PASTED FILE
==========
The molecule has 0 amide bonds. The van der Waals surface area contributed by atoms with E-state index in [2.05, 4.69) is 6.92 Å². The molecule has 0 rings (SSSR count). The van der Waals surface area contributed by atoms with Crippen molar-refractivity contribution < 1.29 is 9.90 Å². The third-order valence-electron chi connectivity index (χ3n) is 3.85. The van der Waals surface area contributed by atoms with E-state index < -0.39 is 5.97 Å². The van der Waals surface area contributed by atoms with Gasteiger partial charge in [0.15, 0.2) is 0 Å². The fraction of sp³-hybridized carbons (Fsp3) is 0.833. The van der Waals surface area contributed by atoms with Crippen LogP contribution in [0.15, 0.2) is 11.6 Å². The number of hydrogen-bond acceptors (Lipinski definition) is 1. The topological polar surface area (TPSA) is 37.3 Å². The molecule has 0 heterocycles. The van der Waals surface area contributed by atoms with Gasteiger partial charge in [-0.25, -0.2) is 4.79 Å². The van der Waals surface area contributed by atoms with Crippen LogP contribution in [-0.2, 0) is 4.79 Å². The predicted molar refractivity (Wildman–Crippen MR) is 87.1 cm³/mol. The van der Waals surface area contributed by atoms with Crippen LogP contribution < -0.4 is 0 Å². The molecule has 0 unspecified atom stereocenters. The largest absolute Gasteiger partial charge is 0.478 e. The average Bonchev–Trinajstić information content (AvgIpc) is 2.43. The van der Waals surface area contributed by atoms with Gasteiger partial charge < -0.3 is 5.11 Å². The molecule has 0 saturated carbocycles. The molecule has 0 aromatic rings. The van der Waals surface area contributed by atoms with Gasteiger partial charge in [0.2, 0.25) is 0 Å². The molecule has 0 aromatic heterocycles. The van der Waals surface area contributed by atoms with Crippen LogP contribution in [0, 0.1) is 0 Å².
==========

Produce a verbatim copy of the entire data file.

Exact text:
The molecule has 0 amide bonds. The van der Waals surface area contributed by atoms with E-state index in [2.05, 4.69) is 6.92 Å². The molecule has 0 rings (SSSR count). The van der Waals surface area contributed by atoms with Crippen molar-refractivity contribution < 1.29 is 9.90 Å². The third-order valence-electron chi connectivity index (χ3n) is 3.85. The van der Waals surface area contributed by atoms with E-state index < -0.39 is 5.97 Å². The van der Waals surface area contributed by atoms with Gasteiger partial charge in [0.15, 0.2) is 0 Å². The fraction of sp³-hybridized carbons (Fsp3) is 0.833. The van der Waals surface area contributed by atoms with Crippen LogP contribution in [0.15, 0.2) is 11.6 Å². The number of hydrogen-bond acceptors (Lipinski definition) is 1. The topological polar surface area (TPSA) is 37.3 Å². The molecule has 0 heterocycles. The van der Waals surface area contributed by atoms with Gasteiger partial charge in [-0.25, -0.2) is 4.79 Å². The van der Waals surface area contributed by atoms with Crippen LogP contribution in [-0.2, 0) is 4.79 Å². The predicted molar refractivity (Wildman–Crippen MR) is 87.1 cm³/mol. The van der Waals surface area contributed by atoms with Crippen LogP contribution < -0.4 is 0 Å². The molecule has 0 unspecified atom stereocenters. The largest absolute Gasteiger partial charge is 0.478 e. The average Bonchev–Trinajstić information content (AvgIpc) is 2.43. The van der Waals surface area contributed by atoms with Gasteiger partial charge < -0.3 is 5.11 Å². The molecule has 0 saturated carbocycles. The molecule has 0 aromatic rings. The van der Waals surface area contributed by atoms with Gasteiger partial charge in [0.2, 0.25) is 0 Å². The molecule has 0 aromatic heterocycles. The van der Waals surface area contributed by atoms with Crippen LogP contribution in [0, 0.1) is 0 Å².